Windows Phone 7 should be used for Tablets

WEBINAR: On-demand webcast

How to Boost Database Development Productivity on Linux, Docker, and Kubernetes with Microsoft SQL Server 2017 REGISTER >

Windows Phone 7 likely won't appear on tablets. According to Engadget editor Joanna Stern, that's the word from Steve Guggenheimer, corporate vice president of Microsoft's OEM Division, who spoke at the Computex conference in Taipei, Taiwan.

If that's accurate, and Microsoft decides to stick with a touch-enabled version of Windows 7 to back its manufacturing partners' tablets, then it's sort of a loss. As I mentioned back in March, the Windows Phone 7 user interface actually lends itself to a tablet, with its heavy emphasis on horizontal scrolling and overall consumer slickness.

Other companies seem to have adopted the idea that an operating system built for smartphones would be ideal for tablets, given that both types of devices have touch-screen environments and weaker processors than traditional PCs. That's why Apple's iPad runs a modified version of the iPhone OS, Hewlett-Packard will almost certainly use the Palm WebOS for its upcoming tablet offering and manufacturers are exploring how to best port Google Android onto the form factor.

Accoridng to Microsoft's OEM vice president, Steve Guggenheimer, "People are looking for a premium experience and the benefit of Windows familiarity," he said. When we asked him about Windows Phone 7 scaling up into the larger-screened devices or even a tablet version of Windows 7, he was quite firm in saying that the current PC offering is the platform of choice. He cited netbooks being the record for the company, and that people want to use slates not only for "content consumption," but also creation. On the other hand, Microsoft also has its Embedded Compact 7 for ARM-based tablets and devices.

Microsoft's already battling from behind in the tablet market, what with Apple's iPad success and many manufacturers embracing Google Android. I can't help but feel that Windows Phone 7's interface could have offered a ready-made way for the company to convince its partners--not to mention potential buyers--that it was willing to battle its rivals on the same terms, with a stripped-down interface of its own. True, Windows 7 might have worked for netbooks, but I'm not sure the same strategy will prove effective in the tablet market.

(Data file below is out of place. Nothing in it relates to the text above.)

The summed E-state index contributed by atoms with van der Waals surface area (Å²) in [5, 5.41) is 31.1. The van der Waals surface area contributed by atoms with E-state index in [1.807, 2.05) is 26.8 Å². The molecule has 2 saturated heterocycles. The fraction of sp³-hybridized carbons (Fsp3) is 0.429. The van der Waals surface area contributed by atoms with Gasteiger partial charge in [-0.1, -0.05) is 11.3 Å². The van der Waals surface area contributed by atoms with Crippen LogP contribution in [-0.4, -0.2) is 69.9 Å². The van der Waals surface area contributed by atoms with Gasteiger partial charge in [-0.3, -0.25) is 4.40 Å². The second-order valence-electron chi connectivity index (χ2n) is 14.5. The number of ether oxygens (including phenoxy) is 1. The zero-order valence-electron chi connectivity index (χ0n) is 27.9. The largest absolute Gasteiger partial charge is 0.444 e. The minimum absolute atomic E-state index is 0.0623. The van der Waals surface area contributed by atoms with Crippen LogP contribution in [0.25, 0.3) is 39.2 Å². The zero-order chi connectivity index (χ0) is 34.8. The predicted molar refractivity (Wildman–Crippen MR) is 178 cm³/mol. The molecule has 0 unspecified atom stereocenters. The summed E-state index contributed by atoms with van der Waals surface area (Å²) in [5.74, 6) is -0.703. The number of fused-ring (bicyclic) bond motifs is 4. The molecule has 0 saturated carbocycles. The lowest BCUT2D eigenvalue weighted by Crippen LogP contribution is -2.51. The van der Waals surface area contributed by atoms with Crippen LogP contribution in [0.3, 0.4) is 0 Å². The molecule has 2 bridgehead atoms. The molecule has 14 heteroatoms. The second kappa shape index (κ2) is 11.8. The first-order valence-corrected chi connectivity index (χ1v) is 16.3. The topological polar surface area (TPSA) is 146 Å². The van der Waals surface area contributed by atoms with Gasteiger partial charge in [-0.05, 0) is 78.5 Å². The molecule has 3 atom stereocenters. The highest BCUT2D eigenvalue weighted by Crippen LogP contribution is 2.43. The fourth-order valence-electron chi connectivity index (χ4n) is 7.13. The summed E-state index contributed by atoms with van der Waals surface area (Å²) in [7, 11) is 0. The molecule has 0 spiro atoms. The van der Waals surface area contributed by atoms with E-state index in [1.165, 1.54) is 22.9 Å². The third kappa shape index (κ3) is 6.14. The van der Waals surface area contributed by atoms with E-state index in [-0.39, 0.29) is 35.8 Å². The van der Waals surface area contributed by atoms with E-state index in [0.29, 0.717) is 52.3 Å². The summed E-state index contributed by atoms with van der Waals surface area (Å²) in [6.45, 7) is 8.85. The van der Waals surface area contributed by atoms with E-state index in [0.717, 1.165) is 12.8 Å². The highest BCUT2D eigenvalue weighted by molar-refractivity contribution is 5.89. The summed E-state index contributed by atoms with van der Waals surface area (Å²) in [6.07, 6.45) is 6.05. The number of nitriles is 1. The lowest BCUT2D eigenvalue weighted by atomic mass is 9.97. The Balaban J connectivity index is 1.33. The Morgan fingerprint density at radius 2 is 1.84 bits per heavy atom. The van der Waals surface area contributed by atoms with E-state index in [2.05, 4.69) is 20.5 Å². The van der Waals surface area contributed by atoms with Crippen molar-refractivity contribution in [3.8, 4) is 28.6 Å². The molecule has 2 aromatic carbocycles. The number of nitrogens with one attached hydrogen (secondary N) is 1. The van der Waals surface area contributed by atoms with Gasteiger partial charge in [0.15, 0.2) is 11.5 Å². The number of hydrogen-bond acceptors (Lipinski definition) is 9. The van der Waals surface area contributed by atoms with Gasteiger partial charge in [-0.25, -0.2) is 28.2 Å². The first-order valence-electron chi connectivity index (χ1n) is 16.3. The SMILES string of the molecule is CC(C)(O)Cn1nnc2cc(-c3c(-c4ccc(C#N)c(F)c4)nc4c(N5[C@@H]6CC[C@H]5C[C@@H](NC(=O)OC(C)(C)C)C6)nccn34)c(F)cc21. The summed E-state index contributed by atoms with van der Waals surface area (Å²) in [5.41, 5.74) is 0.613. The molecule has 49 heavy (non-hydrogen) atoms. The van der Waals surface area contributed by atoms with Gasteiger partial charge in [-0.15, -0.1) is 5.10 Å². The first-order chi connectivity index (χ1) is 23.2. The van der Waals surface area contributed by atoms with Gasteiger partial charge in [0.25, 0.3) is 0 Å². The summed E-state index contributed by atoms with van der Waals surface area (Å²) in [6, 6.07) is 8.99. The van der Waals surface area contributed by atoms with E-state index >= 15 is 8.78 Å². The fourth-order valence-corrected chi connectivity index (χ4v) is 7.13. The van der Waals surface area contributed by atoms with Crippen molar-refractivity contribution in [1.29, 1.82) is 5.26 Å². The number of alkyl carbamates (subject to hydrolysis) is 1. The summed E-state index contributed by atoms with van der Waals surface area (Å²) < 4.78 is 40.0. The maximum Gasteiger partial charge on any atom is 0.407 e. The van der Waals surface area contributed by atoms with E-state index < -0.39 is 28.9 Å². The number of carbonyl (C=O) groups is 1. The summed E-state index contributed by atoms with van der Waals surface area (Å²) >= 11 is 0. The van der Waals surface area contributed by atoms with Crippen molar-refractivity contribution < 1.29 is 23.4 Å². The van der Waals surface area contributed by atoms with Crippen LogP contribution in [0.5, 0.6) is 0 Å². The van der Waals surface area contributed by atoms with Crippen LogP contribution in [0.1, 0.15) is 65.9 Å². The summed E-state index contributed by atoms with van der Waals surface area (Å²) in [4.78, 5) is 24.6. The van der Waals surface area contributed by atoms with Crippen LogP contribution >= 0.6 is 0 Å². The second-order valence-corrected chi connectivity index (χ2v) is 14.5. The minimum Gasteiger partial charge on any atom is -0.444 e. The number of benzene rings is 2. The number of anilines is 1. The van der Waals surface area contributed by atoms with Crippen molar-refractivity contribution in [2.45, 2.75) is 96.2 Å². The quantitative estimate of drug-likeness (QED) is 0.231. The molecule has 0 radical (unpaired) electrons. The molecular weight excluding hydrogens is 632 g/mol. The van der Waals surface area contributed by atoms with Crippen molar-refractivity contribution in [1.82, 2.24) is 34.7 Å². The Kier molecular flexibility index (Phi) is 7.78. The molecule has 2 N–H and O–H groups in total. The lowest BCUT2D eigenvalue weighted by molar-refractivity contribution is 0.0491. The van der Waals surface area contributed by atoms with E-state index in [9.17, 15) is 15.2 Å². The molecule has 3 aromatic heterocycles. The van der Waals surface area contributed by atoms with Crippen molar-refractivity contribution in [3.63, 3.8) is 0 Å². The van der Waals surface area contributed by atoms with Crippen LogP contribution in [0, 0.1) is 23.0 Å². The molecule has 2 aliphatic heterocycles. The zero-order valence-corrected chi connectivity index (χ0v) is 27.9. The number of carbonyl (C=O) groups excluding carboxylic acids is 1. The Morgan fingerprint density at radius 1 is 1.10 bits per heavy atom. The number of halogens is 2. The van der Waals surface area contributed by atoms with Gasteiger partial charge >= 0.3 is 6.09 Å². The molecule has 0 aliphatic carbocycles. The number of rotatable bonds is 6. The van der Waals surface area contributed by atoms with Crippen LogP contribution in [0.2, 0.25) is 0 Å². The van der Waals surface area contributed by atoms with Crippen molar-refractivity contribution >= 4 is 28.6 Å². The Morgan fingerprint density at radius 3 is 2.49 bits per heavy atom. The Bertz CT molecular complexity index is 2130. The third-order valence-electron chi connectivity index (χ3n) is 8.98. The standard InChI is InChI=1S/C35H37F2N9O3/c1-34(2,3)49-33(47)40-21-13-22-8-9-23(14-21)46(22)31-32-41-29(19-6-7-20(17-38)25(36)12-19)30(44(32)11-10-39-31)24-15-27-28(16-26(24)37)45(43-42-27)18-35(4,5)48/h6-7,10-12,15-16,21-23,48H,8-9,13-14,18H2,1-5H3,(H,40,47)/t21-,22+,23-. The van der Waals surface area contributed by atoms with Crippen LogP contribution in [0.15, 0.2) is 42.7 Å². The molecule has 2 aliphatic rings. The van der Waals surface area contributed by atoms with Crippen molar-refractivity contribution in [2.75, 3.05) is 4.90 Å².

Windows Phone 7 likely won't appear on tablets.

View Article



Comments

  • There are no comments yet. Be the first to comment!

Leave a Comment
  • Your email address will not be published. All fields are required.

Top White Papers and Webcasts

  • Microsoft Azure® is a leading choice for businesses looking to take advantage of the cloud. Azure is particularly appealing to businesses that have already invested in Microsoft on-premises and are now considering running these applications and other workloads in the cloud. To understand how to make this move to Azure, many businesses are turning to managed service providers (MSPs) with specific Azure expertise. Read this white paper to learn the eight key areas to focus on when considering an MSP for an …

  • The software-defined data center (SDDC) and new trends in cloud and virtualization bring increased agility, automation, and intelligent services and management to all areas of the data center. Businesses can now more easily manage the entire lifecycle of their applications and services via the SDDC. This Aberdeen analyst report examines how a strong foundation in both the cloud and internal data centers is empowering organizations to fully leverage their IT infrastructure and is also preparing them to be able …

Most Popular Programming Stories

More for Developers

RSS Feeds

Thanks for your registration, follow us on our social networks to keep up-to-date